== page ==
Many teachers are overwhelmed with twenty or more students and when a couple of those children are different it makes for a harder classroom setting. So these children are pushed to be medicated. They are much easier to deal with medicated.
At five your daughter is still learning social skills. She might not understand why she can't hop up and visit a friend. Or why she can't get closer to a book or project the teacher is working on. Five year olds are naturally curious and very hands on. The worst thing we ever did was push kindergarten to a full day and make it a school setting. No five year old is ready for that. Homeschooling is the best decision we ever made for dealing with my oldest daughters ADHD diagnosis and I think it saved my oldest son from it.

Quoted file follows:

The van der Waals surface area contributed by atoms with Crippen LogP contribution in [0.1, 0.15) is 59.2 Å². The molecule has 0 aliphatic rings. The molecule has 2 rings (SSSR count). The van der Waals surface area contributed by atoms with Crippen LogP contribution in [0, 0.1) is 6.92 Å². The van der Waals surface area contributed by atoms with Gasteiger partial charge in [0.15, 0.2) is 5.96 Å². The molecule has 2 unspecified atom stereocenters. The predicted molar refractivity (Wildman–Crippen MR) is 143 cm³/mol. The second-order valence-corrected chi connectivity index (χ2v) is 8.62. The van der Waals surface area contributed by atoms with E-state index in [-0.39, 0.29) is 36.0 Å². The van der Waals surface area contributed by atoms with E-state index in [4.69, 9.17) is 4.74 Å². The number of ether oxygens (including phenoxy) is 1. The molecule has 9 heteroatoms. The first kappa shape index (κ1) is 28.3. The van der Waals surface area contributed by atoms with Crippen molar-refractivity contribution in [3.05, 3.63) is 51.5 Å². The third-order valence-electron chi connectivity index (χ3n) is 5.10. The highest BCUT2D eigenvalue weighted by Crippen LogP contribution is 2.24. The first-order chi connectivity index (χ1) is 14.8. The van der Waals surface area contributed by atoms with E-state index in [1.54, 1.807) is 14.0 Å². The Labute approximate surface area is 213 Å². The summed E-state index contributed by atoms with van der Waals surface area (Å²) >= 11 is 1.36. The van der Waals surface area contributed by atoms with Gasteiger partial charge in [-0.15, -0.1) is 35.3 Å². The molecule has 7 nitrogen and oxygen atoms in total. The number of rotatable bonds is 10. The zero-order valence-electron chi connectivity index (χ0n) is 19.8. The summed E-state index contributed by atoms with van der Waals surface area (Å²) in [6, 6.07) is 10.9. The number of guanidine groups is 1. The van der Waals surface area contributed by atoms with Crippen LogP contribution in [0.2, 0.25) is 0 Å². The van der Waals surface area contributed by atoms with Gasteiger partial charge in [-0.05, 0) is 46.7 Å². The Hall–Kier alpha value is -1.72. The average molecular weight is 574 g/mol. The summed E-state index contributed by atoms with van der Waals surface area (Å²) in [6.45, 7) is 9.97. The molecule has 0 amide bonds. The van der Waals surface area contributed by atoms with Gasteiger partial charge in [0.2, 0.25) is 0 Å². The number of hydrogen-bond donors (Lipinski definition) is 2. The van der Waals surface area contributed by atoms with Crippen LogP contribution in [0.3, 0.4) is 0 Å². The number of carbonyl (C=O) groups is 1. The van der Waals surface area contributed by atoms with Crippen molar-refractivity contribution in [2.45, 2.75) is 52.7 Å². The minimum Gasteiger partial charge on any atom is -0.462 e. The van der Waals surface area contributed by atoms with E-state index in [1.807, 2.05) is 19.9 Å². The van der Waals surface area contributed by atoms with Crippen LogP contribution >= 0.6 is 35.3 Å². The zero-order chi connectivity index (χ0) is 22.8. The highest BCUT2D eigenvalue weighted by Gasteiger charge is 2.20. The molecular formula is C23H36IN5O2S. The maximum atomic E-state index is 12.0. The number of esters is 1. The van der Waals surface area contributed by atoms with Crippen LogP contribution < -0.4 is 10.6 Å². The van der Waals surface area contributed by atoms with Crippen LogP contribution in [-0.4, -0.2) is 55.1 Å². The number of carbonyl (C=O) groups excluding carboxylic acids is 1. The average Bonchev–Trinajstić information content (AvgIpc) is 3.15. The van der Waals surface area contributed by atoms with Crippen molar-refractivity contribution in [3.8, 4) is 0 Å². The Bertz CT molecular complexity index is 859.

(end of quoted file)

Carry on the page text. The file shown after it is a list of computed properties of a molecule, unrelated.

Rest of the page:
My son is six and he learns best moving around. He learned his addition facts by doing jumping jacks. My oldest daughter learns best by getting into the middle of something or working with someone else. Both of these children would be labeled ADHD in school because they are curious and hands on learners. They can't sit and do bookwork for more than 30m tops. And we only got to 30m by training.
This is just what worked for our family and what we have observed over the years. Like I said before you have to do what works for your family.
Good luck!

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R.L.

answers from Tampa on